Amnesty International wants ‘Rampant Corruption’ in IDP Camps probed
Human rights group Amnesty International has called on the Federal Government to investigate what it described as “credible allegations of rampant corruption” made by victims of the Boko Haram insurgency at various Internally Displaced People (IDP) camps.
It made the demand in a series of tweets on Friday to commemorate the celebration of International Women’s Day.
“There were protests at the Shettima Ali Monguno and Teachers Village camps in Maiduguri in February over lack of food, ill-treatment and corruption,” the group said.
It further accused the Nigerian authorities of continuing to fail thousands of women who fled their homes as a result of the activities of the insurgents.
Amnesty International noted that this comes almost a year after its investigation revealed the “patterns of abuse by the security forces.”
“Many of these women still struggle to access food and other basic items in camps for IDP’s and are restricted from leaving.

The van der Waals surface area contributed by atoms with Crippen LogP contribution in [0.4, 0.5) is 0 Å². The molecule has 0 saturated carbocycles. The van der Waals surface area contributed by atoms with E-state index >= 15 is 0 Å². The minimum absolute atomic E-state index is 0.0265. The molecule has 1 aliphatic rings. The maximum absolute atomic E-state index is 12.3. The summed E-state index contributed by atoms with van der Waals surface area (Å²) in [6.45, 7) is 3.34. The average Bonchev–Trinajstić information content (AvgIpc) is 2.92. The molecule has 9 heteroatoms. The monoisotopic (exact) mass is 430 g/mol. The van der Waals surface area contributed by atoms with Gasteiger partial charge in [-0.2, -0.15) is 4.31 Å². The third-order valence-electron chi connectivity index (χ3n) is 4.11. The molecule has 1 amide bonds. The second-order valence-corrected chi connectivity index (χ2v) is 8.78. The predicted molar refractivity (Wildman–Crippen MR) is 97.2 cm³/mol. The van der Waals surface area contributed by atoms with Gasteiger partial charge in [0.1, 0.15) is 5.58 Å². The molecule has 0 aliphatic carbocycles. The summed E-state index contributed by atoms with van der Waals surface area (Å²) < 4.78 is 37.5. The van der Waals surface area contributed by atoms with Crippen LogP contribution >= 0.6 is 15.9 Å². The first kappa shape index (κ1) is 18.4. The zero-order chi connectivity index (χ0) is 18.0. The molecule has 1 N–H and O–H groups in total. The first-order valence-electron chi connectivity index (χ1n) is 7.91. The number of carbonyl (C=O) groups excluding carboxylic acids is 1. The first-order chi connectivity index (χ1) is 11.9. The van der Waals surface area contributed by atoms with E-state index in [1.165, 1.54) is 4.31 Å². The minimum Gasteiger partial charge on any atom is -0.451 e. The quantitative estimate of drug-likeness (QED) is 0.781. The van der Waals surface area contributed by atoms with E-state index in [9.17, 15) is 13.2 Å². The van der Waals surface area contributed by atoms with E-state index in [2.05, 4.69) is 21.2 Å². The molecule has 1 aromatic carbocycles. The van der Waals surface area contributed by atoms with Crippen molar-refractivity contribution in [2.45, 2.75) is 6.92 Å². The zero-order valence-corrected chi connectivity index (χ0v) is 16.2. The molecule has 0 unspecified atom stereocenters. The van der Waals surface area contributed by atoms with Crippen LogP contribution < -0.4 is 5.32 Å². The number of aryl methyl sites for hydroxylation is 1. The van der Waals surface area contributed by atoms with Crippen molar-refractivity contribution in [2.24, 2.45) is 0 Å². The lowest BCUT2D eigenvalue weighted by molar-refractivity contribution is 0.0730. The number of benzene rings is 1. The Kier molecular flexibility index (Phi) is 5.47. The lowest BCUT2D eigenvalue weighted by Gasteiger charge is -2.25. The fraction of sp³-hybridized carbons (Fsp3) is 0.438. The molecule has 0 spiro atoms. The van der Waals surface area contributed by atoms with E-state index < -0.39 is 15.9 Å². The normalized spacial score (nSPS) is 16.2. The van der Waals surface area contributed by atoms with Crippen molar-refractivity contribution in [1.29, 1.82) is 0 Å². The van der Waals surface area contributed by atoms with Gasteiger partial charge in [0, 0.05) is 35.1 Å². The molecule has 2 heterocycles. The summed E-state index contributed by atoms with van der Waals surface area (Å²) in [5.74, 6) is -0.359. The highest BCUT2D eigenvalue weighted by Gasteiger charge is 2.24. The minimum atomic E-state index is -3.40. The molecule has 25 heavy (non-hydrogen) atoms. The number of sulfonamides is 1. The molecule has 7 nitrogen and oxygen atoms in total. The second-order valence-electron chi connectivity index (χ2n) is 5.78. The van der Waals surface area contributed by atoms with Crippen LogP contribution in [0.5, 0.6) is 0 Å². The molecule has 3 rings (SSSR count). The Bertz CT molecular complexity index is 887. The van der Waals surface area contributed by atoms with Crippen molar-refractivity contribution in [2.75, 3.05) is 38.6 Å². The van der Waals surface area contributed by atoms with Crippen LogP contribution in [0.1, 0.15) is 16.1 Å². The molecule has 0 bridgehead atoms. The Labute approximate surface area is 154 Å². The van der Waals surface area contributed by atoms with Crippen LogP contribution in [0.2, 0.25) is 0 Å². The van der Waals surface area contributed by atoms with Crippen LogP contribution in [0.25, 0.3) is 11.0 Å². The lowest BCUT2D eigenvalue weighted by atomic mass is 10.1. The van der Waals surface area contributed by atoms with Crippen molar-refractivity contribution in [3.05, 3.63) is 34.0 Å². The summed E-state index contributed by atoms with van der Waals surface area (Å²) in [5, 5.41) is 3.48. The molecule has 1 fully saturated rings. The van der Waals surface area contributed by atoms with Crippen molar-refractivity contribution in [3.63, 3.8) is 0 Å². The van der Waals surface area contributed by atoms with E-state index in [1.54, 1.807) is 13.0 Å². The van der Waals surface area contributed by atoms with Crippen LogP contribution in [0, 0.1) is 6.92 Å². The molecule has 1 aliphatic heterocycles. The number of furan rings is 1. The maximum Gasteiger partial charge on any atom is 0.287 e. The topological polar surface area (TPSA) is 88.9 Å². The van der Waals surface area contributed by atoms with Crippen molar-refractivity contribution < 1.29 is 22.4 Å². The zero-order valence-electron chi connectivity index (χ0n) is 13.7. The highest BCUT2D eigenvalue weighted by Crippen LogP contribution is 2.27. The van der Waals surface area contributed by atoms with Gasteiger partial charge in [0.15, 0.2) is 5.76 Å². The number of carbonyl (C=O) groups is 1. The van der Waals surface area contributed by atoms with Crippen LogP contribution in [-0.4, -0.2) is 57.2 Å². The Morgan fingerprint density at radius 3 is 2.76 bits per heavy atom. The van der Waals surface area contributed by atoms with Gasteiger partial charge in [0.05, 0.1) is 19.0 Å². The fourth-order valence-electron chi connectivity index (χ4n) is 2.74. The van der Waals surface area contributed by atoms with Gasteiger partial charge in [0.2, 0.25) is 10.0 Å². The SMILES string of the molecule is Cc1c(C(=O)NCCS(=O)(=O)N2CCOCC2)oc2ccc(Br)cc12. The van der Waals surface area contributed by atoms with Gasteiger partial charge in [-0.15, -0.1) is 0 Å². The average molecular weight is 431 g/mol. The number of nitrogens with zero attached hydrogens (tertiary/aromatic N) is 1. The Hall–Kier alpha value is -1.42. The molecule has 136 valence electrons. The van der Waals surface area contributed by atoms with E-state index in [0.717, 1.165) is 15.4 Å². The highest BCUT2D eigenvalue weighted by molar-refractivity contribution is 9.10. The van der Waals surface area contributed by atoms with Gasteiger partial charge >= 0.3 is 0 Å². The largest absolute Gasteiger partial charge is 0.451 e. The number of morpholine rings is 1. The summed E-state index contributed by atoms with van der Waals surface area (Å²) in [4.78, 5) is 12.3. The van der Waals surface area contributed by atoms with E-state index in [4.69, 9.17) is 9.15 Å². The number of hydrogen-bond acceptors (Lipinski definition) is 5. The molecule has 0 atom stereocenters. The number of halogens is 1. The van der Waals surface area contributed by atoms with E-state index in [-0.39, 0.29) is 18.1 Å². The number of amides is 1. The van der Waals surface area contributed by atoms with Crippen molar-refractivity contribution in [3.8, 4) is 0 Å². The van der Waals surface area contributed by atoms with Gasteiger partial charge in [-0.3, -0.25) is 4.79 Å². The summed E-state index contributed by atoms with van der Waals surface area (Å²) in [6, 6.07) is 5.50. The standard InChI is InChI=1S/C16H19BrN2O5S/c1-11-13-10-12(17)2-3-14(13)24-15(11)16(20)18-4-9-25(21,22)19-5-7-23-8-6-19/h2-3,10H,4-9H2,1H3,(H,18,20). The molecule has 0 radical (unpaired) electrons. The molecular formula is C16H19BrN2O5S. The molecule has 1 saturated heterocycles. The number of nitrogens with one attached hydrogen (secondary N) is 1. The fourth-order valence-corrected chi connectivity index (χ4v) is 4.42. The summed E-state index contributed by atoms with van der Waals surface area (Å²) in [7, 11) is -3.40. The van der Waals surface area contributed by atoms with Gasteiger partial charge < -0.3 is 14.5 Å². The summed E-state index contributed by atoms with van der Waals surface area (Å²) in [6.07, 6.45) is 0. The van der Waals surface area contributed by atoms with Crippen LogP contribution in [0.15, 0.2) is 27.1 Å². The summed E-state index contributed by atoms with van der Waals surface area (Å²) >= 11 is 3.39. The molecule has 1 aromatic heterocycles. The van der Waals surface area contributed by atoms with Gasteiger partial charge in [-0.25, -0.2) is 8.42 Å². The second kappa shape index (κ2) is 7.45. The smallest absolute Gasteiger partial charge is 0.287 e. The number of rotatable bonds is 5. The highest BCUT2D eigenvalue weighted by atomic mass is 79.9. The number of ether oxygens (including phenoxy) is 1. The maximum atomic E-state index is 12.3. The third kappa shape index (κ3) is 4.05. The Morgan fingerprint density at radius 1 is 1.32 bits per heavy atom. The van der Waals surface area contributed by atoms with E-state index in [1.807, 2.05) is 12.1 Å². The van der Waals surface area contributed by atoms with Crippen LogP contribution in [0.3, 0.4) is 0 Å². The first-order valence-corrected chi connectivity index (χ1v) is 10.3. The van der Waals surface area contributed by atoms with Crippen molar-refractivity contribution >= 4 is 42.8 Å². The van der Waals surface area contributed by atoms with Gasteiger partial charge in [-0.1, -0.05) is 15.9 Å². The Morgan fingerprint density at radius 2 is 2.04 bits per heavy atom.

“Those who speak up about their ordeal face harassment from government officials, particularly the Borno State Emergency Management Agency (SEMA),” it alleged.
The group decried that the combination of movement restrictions and lack of assistance has left female IDPs at increased risk of sexual exploitation allegedly by security operatives present in and around the camps.
According to it, the Boko Haram conflict forced thousands of women to live in squalid conditions in IDP camps.
Amnesty International, however, insisted that it was the responsibility of the Nigerian authorities to protect the women and bring all those suspected of exploiting them to justice.